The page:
Hungary under fire on refugees as UN distances itself from EU-Turkey deal
Human rights groups and refugee advocates say Hungary is unnecessarily holding hundreds of asylum seekers in detention and hindering the treatment and recovery of traumatised survivors of torture.
Gabor Gyulai, head of the Hungarian Helsinki Committee's refugee programme, said yesterday that Hungary's practice of detaining asylum seekers is "not an exceptional measure, it is a widespread practice", which last year led, for example, to having more asylum seekers in prison-like conditions than in open reception centres.
A report presented jointly by the Helsinki Committee and the Cordelia Foundation, which offers psychiatric counselling to asylum seekers, found that legal safeguards for torture victims seeking asylum are ineffective, that the detention of torture victims or those suffering from post-traumatic stress disorder fuels re-traumatisation and that there are no trained mental health workers in the detention centres.
Yesterday, refugees and migrants in Greece staged protests at the country's border with Macedonia and on islands near the Turkish coast. Several hundred protesters camped out at the border disrupted food distribution by charities, and demanded the border be reopened. Small protests have also occurred at detention camps on three Greek islands, where arrested migrants and refugees are waiting to be deported back to Turkey.
All refugees and migrants arriving in Greece are being arrested since Sunday, when the agreement between Turkey and the European Union (EU) took effect. Greek officials could not say when the deportations would start, with outstanding legal and practical issues still to be resolved.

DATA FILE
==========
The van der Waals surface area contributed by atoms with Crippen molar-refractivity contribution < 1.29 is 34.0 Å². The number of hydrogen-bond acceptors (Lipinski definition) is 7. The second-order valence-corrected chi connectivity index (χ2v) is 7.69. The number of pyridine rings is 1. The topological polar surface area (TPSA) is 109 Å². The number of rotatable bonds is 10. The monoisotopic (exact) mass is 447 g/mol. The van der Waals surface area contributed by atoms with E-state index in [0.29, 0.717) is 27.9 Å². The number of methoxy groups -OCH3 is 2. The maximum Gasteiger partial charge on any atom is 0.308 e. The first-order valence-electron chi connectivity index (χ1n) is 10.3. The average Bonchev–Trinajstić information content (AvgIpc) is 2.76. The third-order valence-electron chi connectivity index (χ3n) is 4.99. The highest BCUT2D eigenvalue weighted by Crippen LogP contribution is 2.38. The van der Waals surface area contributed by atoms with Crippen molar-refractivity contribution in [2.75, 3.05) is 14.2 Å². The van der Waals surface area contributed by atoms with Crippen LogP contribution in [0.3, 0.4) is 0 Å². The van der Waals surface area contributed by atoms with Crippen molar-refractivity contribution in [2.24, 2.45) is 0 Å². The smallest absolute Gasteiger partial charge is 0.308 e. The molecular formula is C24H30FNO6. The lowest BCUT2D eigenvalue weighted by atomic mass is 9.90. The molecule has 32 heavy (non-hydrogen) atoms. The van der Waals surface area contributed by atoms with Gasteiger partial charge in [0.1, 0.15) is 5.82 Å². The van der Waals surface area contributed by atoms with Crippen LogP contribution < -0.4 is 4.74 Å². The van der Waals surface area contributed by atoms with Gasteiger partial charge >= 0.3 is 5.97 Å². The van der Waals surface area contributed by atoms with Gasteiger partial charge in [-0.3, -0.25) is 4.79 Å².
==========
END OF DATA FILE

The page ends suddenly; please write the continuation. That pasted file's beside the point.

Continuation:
On Tuesday the UN refugee agency, UNHCR, dealt a blow to EU efforts to stem the biggest humanitarian crisis in generations, saying it would no longer assist in the transfer of migrants and refugees arriving in Greece to "detention centres".
The EU reached a deal with Turkey just four days ago aimed at halting the flow of migrants across the sea to Greece, but the UNHCR said the deal was being prematurely implemented without the required safeguards in place.
It said migrants were being held against their will at reception facilities on several Greek islands, and it would not transport people there from the beaches and to and from ports. It will continue to provide other services including counselling to refugees, it said.
The accord crafted by EU leaders and Turkey specifically mentions the UNHCR's involvement, although UN officials in Geneva said they were not consulted on that.
The deal, which took effect on Sunday, is aimed at putting new arrivals in Greece who seek asylum on a fast track for processing. But it also means they are kept in detention until their claims are assessed.
"Under the new provisions, these so-called hotspots have now become detention centres," said the UNHCR's Melissa Fleming. "Accordingly, and in line with UNHCR policy of opposing mandatory detention, we have suspended some of our activities at all closed centres on the island."
Medical charity Medecins Sans Frontieres said it was pulling out of one centre on Lesbos "because the EU-Turkey deal is turning reception centres to deportation centres."